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The euro and the European Central Bank

  • Jeffrey M. Wrase

The formation of a monetary union by 11 European countries has received a lot of notice from the press since January 1, 1999, when the union's common currency, the euro, was officially introduced. To facilitate adoption of a single currency, these same countries have established a central bank that sets a common monetary policy for the members of the monetary union. In this article, Jeff Wrase gives some background on the European monetary union, outlines the procedure for introduction of the euro, and describes the workings of the European Central Bank. He also compares and contrasts the operations of the ECB with those of our own central bank, the Federal Reserve System.

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Article provided by Federal Reserve Bank of Philadelphia in its journal Business Review.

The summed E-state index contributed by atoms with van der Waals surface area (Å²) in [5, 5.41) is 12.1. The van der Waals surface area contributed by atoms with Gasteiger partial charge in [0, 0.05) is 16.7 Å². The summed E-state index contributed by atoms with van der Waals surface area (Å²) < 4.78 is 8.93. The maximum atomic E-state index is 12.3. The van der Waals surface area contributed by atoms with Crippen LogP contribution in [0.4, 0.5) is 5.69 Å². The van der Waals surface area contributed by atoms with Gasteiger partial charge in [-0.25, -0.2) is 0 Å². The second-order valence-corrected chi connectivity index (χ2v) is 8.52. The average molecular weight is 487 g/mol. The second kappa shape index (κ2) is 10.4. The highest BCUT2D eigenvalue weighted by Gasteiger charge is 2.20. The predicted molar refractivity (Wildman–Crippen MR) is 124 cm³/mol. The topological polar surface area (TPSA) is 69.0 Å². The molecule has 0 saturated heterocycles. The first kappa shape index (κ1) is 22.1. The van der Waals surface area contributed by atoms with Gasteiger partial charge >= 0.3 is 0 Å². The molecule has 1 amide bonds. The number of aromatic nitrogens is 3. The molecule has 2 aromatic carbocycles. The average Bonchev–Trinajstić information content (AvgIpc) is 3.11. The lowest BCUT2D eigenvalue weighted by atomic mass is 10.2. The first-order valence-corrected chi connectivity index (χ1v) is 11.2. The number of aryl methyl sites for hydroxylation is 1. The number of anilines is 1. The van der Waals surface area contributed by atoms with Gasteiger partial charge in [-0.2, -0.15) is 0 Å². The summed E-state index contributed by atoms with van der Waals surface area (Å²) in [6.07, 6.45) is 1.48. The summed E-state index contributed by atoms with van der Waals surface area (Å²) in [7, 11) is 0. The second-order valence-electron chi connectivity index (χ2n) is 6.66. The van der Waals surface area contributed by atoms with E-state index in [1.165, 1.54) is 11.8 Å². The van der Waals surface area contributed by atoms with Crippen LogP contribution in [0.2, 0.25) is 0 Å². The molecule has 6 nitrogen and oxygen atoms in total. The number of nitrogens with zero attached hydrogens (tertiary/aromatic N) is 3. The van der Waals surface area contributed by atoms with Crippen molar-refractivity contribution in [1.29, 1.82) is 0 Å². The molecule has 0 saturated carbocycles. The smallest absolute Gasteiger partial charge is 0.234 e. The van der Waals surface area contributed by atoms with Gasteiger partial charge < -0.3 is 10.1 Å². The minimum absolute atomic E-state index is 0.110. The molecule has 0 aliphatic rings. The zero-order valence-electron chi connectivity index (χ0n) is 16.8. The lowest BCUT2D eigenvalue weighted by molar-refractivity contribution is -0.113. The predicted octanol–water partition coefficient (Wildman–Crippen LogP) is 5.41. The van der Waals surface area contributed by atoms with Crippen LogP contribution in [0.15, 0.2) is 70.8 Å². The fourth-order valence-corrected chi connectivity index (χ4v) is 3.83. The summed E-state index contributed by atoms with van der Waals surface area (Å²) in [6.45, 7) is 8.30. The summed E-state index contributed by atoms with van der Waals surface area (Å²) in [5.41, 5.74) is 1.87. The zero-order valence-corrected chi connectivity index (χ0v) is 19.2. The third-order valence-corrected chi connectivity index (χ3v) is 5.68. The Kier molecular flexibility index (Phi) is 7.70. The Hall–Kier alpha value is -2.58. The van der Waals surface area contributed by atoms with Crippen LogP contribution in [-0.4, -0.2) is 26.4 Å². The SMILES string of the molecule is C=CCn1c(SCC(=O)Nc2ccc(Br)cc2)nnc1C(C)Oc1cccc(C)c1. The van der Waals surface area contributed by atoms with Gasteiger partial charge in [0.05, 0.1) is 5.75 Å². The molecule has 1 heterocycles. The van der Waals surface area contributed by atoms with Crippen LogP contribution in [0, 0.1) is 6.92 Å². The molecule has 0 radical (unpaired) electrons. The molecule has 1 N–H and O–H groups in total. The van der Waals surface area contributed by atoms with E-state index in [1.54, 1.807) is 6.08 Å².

Volume (Year): (1999)
Issue (Month): Nov ()
Pages: 3-14

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Handle: RePEc:fip:fedpbr:y:1999:i:nov:p:3-14
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  1. Martin Feldstein, 1998. "The Political Economy of the European Economic and Monetary Union: Political Sources of an Economic Liability," NBER Working Papers 6150, National Bureau of Economic Research, Inc.
  2. Gwen Eudey, 1998. "Why is Europe forming a monetary union?," Business Review, Federal Reserve Bank of Philadelphia, issue Nov, pages 13-21.
  3. Maurice Obstfeld., 1998. "EMU: Ready, or Not?," Center for International and Development Economics Research (CIDER) Working Papers C98-101, University of California at Berkeley.
  4. Mark A. Wynne, 1999. "The European system of central banks," Economic and Financial Policy Review, Federal Reserve Bank of Dallas, issue Q I, pages 2-14.
  5. Eichengreen, Barry, 1993. "European Monetary Unification," Journal of Economic Literature, American Economic Association, vol. 31(3), pages 1321-57, September.
  6. repec:cup:cbooks:9780521558839 is not listed on IDEAS
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